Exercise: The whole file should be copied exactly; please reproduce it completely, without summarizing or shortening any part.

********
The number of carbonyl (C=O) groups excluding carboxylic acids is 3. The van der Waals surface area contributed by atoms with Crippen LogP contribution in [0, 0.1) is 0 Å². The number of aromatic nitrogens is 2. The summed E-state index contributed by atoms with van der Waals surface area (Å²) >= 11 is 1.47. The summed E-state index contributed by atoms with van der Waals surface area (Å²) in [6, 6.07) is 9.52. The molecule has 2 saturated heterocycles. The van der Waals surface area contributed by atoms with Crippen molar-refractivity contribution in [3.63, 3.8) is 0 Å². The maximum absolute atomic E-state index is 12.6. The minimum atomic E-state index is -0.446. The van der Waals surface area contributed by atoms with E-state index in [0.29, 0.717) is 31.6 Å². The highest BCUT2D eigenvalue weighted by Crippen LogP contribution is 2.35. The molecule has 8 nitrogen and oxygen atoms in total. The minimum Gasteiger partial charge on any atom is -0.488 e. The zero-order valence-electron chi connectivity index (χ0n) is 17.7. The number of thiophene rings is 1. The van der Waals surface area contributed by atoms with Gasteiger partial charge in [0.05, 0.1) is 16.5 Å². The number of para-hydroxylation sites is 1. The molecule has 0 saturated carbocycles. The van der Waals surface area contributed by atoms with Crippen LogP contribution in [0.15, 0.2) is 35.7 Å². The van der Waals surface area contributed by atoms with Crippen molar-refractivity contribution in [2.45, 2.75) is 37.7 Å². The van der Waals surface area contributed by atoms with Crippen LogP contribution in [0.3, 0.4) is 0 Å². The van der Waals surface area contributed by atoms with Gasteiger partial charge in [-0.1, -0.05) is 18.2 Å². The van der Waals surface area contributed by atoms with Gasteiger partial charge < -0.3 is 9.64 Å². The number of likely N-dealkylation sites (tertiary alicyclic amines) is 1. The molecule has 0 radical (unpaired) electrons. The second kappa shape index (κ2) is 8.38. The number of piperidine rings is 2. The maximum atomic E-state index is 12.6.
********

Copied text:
The number of carbonyl (C=O) groups excluding carboxylic acids is 3. The van der Waals surface area contributed by atoms with Crippen LogP contribution in [0, 0.1) is 0 Å². The number of aromatic nitrogens is 2. The summed E-state index contributed by atoms with van der Waals surface area (Å²) >= 11 is 1.47. The summed E-state index contributed by atoms with van der Waals surface area (Å²) in [6, 6.07) is 9.52. The molecule has 2 saturated heterocycles. The van der Waals surface area contributed by atoms with Crippen molar-refractivity contribution in [3.63, 3.8) is 0 Å². The maximum absolute atomic E-state index is 12.6. The minimum atomic E-state index is -0.446. The van der Waals surface area contributed by atoms with E-state index in [0.29, 0.717) is 31.6 Å². The highest BCUT2D eigenvalue weighted by Crippen LogP contribution is 2.35. The molecule has 8 nitrogen and oxygen atoms in total. The minimum Gasteiger partial charge on any atom is -0.488 e. The zero-order valence-electron chi connectivity index (χ0n) is 17.7. The number of thiophene rings is 1. The van der Waals surface area contributed by atoms with Gasteiger partial charge in [0.05, 0.1) is 16.5 Å². The number of para-hydroxylation sites is 1. The molecule has 0 saturated carbocycles. The van der Waals surface area contributed by atoms with Crippen LogP contribution in [0.15, 0.2) is 35.7 Å². The van der Waals surface area contributed by atoms with Crippen molar-refractivity contribution in [2.45, 2.75) is 37.7 Å². The van der Waals surface area contributed by atoms with Crippen LogP contribution in [0.3, 0.4) is 0 Å². The van der Waals surface area contributed by atoms with Gasteiger partial charge in [-0.1, -0.05) is 18.2 Å². The van der Waals surface area contributed by atoms with Gasteiger partial charge < -0.3 is 9.64 Å². The number of likely N-dealkylation sites (tertiary alicyclic amines) is 1. The molecule has 0 radical (unpaired) electrons. The second kappa shape index (κ2) is 8.38. The number of piperidine rings is 2. The maximum atomic E-state index is 12.6.